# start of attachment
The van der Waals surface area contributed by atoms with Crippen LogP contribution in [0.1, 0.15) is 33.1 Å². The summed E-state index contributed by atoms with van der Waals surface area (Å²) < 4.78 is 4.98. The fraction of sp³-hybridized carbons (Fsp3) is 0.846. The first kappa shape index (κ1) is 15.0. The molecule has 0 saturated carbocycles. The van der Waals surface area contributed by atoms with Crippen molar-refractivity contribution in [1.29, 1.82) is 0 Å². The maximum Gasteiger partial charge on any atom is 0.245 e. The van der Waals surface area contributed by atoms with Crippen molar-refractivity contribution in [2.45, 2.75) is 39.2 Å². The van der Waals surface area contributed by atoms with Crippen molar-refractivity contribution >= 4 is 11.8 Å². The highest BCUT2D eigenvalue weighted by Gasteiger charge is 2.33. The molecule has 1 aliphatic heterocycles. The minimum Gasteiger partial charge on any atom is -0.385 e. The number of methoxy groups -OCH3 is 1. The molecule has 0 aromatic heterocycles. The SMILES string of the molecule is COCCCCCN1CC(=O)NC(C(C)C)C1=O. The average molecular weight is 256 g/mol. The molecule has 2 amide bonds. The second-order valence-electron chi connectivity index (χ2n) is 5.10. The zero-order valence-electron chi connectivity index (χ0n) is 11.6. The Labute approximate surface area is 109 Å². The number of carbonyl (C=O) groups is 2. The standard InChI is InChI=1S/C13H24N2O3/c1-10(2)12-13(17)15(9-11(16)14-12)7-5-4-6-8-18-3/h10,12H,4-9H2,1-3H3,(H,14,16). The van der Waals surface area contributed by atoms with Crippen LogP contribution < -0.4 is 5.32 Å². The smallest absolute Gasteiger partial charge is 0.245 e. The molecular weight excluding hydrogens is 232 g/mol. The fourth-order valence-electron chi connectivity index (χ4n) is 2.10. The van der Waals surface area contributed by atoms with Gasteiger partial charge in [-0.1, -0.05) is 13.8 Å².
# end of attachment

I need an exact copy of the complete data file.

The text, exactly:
The van der Waals surface area contributed by atoms with Crippen LogP contribution in [0.1, 0.15) is 33.1 Å². The summed E-state index contributed by atoms with van der Waals surface area (Å²) < 4.78 is 4.98. The fraction of sp³-hybridized carbons (Fsp3) is 0.846. The first kappa shape index (κ1) is 15.0. The molecule has 0 saturated carbocycles. The van der Waals surface area contributed by atoms with Crippen molar-refractivity contribution in [1.29, 1.82) is 0 Å². The maximum Gasteiger partial charge on any atom is 0.245 e. The van der Waals surface area contributed by atoms with Crippen molar-refractivity contribution in [2.45, 2.75) is 39.2 Å². The van der Waals surface area contributed by atoms with Crippen molar-refractivity contribution >= 4 is 11.8 Å². The highest BCUT2D eigenvalue weighted by Gasteiger charge is 2.33. The molecule has 1 aliphatic heterocycles. The minimum Gasteiger partial charge on any atom is -0.385 e. The number of methoxy groups -OCH3 is 1. The molecule has 0 aromatic heterocycles. The SMILES string of the molecule is COCCCCCN1CC(=O)NC(C(C)C)C1=O. The average molecular weight is 256 g/mol. The molecule has 2 amide bonds. The second-order valence-electron chi connectivity index (χ2n) is 5.10. The zero-order valence-electron chi connectivity index (χ0n) is 11.6. The Labute approximate surface area is 109 Å². The number of carbonyl (C=O) groups is 2. The standard InChI is InChI=1S/C13H24N2O3/c1-10(2)12-13(17)15(9-11(16)14-12)7-5-4-6-8-18-3/h10,12H,4-9H2,1-3H3,(H,14,16). The van der Waals surface area contributed by atoms with Crippen LogP contribution < -0.4 is 5.32 Å². The smallest absolute Gasteiger partial charge is 0.245 e. The molecular weight excluding hydrogens is 232 g/mol. The fourth-order valence-electron chi connectivity index (χ4n) is 2.10. The van der Waals surface area contributed by atoms with Gasteiger partial charge in [-0.1, -0.05) is 13.8 Å².